Something we did recently that worked really well was teaming up with another fitness provider, Alyssa Yeo from Fit for Change. She brought her members along and we did a big combined workout session. I’m keen to work together with other local businesses here in the Illawarra. There’s enough room for all of us and we’re all part of the same community. Members leave us if we’re not the right fit for them and others join us because we are.

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Soulfit has been involved in a few charitable causes in the Illawarra area. Can you tell me about those?

Alex: We’ve tried really hard to stay in touch with the Illawarra community. When a member is involved in a special event – we try to support them, when we have members going through hardship – we try to support them. For all the bad in the world, it’s a small percentage and I find that people are inherently good and they want to help, but they often just don’t know how. We are in a position where we can give a vehicle or a platform for people to be able to help – it might not be monetary but it might be a collection of goods like nappies and food etc. or a special outdoors workout where anyone can attend for a gold coin donation.  It gives people a chance to connect with each other and be actively involved and that’s important to me because my social conscience is quite strong.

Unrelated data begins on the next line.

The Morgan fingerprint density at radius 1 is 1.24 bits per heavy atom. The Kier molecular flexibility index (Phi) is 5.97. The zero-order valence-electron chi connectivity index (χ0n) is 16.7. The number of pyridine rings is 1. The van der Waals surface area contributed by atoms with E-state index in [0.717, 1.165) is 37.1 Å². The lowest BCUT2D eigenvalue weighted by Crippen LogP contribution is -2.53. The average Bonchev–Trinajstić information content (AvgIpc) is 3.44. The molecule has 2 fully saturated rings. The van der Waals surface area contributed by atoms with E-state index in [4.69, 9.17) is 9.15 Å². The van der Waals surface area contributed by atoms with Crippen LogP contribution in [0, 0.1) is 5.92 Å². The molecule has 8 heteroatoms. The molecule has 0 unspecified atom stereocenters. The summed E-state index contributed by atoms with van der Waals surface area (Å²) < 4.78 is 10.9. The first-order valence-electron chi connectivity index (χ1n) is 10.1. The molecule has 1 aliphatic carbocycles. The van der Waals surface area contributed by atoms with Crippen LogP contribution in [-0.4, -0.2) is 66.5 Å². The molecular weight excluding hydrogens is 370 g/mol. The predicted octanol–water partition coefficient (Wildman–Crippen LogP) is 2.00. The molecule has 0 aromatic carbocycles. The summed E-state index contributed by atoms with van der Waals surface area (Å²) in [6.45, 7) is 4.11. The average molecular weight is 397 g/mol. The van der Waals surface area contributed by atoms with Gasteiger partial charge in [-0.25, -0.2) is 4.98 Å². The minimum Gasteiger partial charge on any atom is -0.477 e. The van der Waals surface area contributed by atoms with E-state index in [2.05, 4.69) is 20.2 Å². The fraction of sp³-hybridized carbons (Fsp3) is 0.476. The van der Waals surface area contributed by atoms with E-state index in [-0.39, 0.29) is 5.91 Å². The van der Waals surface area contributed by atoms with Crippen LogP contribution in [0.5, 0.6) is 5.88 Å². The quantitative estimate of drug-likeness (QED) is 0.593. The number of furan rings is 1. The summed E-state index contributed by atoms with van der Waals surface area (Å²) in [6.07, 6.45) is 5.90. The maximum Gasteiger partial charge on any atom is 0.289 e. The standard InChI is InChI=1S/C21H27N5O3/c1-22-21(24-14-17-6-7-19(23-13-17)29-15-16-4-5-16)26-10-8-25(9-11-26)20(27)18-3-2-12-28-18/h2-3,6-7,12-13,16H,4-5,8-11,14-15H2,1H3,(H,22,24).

We also look at what’s happening in the community right now, such as the farmer’s epidemic, or any personal tragedy that’s affected our members. We’ve done a fair bit with Saving Chloe Saxby over the years – Ngaire, her mum was a member with us for quite some time.

Our Kids Run is a fitness fun run that Alita and I started. We used to have a lot of members participating in various fun runs and then Alita’s little boy took part in the Mother’s Day Classic here in Wollongong – the 5km event. She told me about the look on his face when he crossed the finish line -how excited he was and the idea grew from there. It’s a 2km and 4km event for kids aged 4 – 14 years of age. $5 from every entry goes back to that child’s local school and then a random participant is drawn to win an extra $500 that goes back to their school as well. We have up to 200 kids take part and we have local businesses sponsoring the event. IGA gets down there on the day with fresh fruit, juice, and ice blocks for the kids, i98 FM is there, Soccer Man too. Every kid gets a medal at the end….it’s just a really great day and all about getting outdoors and being active with your kids and having fun. We always hold it in March. 2019 was our 6th year and raised over $2000, bringing our total to over $10,000 since the event started.


I struggled after my kids were born and wished getting to a gym was easier. I see so many women coming to Soulfit with their children in tow and it’s just lovely. I know there are other gyms out there offering childcare, but it can be so expensive and usually very limited to book them in at certain times. For someone like me with 3 children, if I’m paying $5 per child, per workout and I’m trying to do that three times a week, plus paying my standard gym membership fees it becomes ridiculously expensive. Soulfit seems to offer a lot of flexibility for those juggling work and/or young children…